Which seats have the highest rates of early voting?


This is a follow-up to Monday’s blog post, which explored the trends away from election day voting at the federal level, and how those trends have been accelerated by the COVID-19 pandemic.

For this blog post, I’m splitting up the 2019 vote between votes cast on election day and those cast earlier, and looking at which seats have higher rates of early voting.

First up, let’s remix the first chart from Monday’s post to merge together the categories into ‘election day’ and ‘early’. These figures don’t quite add up to 100%, because provisional votes account for between 0.2% and 0.7% of the total and I don’t believe I can say whether provisional votes were cast before or on election day.

The election day vote was almost 90% of all votes in 2001, but by 2019 it had dropped to 57.7% in 2019.

It's hard to imagine that number stays above 50% in 2022, considering recent trends.

Next up, this map shows the proportion of the vote cast early in each electorate in 2019. This is based on my redistributed vote data so it uses the 2022 electoral boundaries in Victoria and Western Australia. This dataset only includes formal votes, so while I would normally use the total turnout, this ignores informal votes.

Lingiari stands out by a wide margin, with 72.9% of the vote cast before election day. About a third of the vote in Lingiari was pre-poll, but another third was cast through remote polling teams in small settlements.

Indeed I did a chart for a blog post last week on diversity of booth results by seat, and Lingiari had the smallest number of ordinary polling places of any electorate in the country.

Hinkler in Queensland ranked second with 63%, and Flinders was third with 60.8%.

33 out of 151 electorates had a majority of their votes cast early. Ballarat was a tie, with neither group having a majority, while the election day vote was the majority in 117 seats.

Moore in Western Australia had the lowest rate of early voting, with 24.8% voting early, followed by Franklin in Tasmania and Adelaide in South Australia. The ten seats with the lowest early voting rates are all in the three smallest states. You have to scroll all the way to Newcastle, which is ranked 33rd for the lowest rate of early voting, to find a seat outside of the three least populous states and suburban Sydney. The early voting rate in Newcastle was 33.5%.

Looking at the map, I see some general trends. Regional Queensland and Victoria appear to have higher rates of early voting than regional New South Wales. Brisbane and Sydney have lower rates of early voting than regional neighbours, but that doesn't appear to be as true of Melbourne.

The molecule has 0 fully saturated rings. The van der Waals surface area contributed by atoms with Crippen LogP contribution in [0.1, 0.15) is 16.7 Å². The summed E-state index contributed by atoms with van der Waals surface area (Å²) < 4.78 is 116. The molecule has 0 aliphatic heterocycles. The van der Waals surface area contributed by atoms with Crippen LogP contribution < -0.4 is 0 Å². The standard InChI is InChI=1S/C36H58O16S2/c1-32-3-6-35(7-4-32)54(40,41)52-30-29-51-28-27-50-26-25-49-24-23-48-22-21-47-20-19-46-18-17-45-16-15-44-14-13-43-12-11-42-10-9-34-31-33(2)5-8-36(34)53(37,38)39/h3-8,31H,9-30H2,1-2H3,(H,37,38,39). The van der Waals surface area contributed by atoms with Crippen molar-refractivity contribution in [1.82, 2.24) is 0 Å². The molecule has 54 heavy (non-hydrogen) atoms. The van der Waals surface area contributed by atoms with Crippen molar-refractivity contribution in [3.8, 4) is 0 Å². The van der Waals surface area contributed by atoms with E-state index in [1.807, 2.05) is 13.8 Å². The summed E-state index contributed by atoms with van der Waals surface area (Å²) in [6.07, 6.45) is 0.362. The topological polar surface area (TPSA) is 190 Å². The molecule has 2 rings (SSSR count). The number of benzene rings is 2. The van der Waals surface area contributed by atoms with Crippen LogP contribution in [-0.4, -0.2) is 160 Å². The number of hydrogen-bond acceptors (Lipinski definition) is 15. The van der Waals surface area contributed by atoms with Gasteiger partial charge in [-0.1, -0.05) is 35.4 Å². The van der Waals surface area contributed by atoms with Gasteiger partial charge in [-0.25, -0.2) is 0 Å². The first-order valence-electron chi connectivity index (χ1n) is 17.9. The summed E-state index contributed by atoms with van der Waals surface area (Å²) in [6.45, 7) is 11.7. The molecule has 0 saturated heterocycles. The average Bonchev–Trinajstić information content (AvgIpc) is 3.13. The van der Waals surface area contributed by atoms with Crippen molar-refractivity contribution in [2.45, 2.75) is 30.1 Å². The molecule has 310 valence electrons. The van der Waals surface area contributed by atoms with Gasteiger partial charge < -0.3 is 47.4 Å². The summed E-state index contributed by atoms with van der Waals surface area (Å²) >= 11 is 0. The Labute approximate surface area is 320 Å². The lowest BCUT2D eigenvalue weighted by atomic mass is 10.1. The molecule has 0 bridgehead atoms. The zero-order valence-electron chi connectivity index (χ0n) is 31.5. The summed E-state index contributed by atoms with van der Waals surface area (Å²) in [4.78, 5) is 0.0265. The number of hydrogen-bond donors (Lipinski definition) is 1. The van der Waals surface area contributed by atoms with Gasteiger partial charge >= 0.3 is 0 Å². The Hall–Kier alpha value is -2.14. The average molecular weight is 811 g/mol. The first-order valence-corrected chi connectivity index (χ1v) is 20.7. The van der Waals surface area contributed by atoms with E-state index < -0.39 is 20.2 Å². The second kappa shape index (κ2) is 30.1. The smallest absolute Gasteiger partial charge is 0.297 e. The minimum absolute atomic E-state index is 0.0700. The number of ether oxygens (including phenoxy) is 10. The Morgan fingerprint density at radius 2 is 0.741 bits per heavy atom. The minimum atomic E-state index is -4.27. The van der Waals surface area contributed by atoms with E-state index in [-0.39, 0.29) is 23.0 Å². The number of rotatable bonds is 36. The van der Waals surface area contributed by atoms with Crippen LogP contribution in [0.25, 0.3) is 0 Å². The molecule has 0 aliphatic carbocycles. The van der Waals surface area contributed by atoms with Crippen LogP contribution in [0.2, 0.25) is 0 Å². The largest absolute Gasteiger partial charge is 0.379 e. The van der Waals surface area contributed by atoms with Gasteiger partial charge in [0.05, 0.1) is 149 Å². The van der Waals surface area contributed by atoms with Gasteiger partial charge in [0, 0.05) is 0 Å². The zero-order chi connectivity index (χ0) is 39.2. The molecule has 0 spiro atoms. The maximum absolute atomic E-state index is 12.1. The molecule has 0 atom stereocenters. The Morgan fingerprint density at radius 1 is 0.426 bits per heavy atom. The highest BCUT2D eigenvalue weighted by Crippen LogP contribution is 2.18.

It also appears that Western Australia, South Australia and Tasmania have lower rates of early voting, and those trends are true when you sum up the state totals.

StateEarly (%)Election day (%)Unknown (%)

I suspect the differences between states have something to do with how liberal each state is in regards to pre-poll voting. Tasmania, Western Australia and South Australia do have higher rates of election day voting, compared to Queensland and the ACT.

That's it for today. I'll be back tomorrow looking at who these different groups of voters cast their vote for.

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  1. As a psephology nerd who likes having post-election data available, I always choose to vote on election day just to make sure my vote counts towards my local booth result and can be used in redistribution data!

  2. As a psephology nerd, I like voting on election day because that’s part of the fun of election day. 😉

  3. I like to vote on election day for both of the reasons just mentioned. Not a fan of the huge move towards people voting early with no valid reason. It should be reserved for people who won’t be able to vote on election day.

  4. As a partisan hack, I used to vote on election day because I’d be there anyway, but I’ve taken to voting early because election day is very busy, and avoiding bringing campaign materials into the polling booth is that much more difficult when you’re wearing them.

  5. I know a lot of people who vote early because they strongly dislike getting hassled by people sticking HTVs in your face. Running the gauntlet got pretty full-on last time…

  6. I deliberately vote early and in random booths to confound psephology nerds. i take every party’s HTV card and make them into paper planes while spreading misinformation about preferential voting to everyone in line

  7. As a psephology nerd, I cannot contain my excitement to vote and thus cannot wait until Election Day and crack usually the week pre-polling opens.

    I mostly still end up at one of the polling places on Election Day anyway. Just for a democracy sausage and to check out the vibes on the ground if any of my mates or family members need someone to go vote with.

  8. I’m planning on voting at my grandson’s new school, as it’s the only way I’m allowed inside the gate. I’ve only ever voted on Election Day – like the others, it’s part of the ritual, and none of the places I vote are ever particularly busy.

    I tried voting early once, but was put off by the queue that wrapped around the block!


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